Then there are the warlocks Anthony Wiener, Chuck Schumer and Harry Reid shouting their hateful incantations and threatening their opponents with curses and spells.
This druidic milieu has cast a dark and depressing cloud over Washington. I think it would be better if these merchants of misery would just jump on their brooms and fly away.
Annual dinner reflects
support for Hunting Club
To the editor:
The Salem Hunting Club is holding its annual dinner on March 20 at the Salem Saxon Club. As is the custom, sportsmen and women will congregate to enjoy great prizes and deliciously prepared food.
This event signifies the most important fundraiser of the year. It's been reported that this year's dinner sold out in record time. The continued support from patrons and merchants alike is immensely appreciated.
Founded in 1945 as a non-profit, 100 percent volunteer conservation club, The SHC has been educating area families how to protect the natural resources of our country; its soils, minerals, forests, waters and wildlife from waste.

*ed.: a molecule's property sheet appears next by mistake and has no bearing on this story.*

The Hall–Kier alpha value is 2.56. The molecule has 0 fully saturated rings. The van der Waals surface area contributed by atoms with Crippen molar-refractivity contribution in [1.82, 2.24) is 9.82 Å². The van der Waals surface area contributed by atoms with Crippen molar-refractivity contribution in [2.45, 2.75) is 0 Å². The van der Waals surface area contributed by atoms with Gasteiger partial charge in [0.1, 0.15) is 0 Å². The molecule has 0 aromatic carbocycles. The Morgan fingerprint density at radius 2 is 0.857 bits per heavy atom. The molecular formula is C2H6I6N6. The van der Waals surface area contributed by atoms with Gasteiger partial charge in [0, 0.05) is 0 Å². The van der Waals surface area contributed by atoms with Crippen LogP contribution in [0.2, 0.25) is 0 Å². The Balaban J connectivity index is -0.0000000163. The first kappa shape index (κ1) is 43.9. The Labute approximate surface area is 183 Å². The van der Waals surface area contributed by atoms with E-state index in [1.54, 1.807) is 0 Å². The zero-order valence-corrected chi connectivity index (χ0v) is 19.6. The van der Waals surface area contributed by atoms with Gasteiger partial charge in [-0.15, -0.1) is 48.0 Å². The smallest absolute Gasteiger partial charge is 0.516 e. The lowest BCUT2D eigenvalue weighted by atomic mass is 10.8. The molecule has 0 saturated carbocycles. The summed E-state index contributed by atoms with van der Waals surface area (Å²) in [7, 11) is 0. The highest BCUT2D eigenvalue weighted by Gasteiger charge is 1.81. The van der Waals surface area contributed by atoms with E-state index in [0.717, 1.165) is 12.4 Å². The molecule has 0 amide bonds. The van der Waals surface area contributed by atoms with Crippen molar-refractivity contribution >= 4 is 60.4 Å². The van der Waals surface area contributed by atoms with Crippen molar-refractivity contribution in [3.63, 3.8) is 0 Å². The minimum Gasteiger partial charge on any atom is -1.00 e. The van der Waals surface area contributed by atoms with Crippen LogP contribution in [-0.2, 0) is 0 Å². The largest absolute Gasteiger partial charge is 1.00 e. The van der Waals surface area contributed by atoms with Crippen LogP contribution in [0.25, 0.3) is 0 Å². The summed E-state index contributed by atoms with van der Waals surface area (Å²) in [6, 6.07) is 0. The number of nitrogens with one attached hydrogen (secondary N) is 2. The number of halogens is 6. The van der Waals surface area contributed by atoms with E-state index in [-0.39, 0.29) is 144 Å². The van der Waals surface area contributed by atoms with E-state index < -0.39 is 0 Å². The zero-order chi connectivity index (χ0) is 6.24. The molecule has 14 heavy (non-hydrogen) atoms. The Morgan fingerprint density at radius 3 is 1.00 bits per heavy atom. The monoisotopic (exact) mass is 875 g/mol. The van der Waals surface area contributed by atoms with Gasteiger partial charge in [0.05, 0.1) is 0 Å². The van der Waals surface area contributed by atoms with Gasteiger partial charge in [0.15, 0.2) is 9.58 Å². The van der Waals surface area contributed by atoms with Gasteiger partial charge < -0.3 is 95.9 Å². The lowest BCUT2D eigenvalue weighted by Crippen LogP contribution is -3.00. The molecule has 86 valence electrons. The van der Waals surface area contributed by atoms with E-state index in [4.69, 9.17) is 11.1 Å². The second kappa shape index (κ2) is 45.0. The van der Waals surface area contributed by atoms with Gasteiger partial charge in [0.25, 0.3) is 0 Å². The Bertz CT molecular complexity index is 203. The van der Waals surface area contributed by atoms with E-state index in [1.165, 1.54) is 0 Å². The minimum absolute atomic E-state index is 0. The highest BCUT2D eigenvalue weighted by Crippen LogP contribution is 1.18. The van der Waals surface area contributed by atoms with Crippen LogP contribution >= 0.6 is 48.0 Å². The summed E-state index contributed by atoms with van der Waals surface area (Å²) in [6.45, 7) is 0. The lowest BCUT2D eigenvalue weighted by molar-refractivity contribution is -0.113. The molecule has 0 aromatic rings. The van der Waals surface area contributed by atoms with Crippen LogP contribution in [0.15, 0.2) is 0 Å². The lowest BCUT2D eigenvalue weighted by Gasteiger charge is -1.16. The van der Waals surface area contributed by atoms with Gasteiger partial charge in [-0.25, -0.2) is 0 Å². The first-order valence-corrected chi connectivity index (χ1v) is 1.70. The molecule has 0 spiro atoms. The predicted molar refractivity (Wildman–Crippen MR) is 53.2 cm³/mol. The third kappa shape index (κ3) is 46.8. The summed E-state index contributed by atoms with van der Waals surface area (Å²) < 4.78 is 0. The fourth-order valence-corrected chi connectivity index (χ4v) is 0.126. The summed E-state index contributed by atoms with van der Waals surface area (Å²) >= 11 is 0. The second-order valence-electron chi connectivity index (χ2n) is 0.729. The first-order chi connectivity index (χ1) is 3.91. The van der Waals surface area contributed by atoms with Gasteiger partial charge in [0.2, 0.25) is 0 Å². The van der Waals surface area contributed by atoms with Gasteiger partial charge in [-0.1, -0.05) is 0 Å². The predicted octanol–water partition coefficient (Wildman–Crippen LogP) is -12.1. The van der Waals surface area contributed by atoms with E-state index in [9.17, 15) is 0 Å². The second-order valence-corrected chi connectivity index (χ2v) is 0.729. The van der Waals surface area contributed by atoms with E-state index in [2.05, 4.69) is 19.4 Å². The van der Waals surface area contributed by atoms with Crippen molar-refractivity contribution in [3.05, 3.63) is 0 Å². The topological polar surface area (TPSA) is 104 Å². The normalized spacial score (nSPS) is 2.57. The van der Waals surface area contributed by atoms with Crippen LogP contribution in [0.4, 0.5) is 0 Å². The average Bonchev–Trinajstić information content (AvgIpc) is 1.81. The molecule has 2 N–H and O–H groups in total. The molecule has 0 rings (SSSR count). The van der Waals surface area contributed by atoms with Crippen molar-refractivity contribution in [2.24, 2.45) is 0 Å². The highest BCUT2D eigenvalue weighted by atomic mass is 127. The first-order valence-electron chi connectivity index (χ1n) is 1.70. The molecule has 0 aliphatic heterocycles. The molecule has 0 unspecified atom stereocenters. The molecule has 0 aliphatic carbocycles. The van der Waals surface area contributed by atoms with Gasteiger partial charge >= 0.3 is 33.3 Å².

Because the future of our resources are in their hands, significant emphasis should be placed on educating our children. This is why The SHC continues to send local youths to Forestry Camp, as they have for many years.
The experience of Forestry Camp combines fun with learning about natural resources with hopes of giving a greater understanding and appreciation of Ohio's forestry heritage. When we hear reports from the kids of their experiences at camp, it's incredible to hear how much they absorb in a modest amount of time.
Working with departed club member's families, an annual memorial scholarship trap shoot is held each year. The proceeds enable deserving young adults in need of financial assistance to offset their tuition costs for their education.
With trap, rifle and pistol ranges and the possibility of archery in the future, as well as educational classes that are regularly offered, many family oriented events take place at the club throughout the year.
If it's true that it takes a village to raise a child, then a safe and supportive environment within the village to educate the child is fundamental.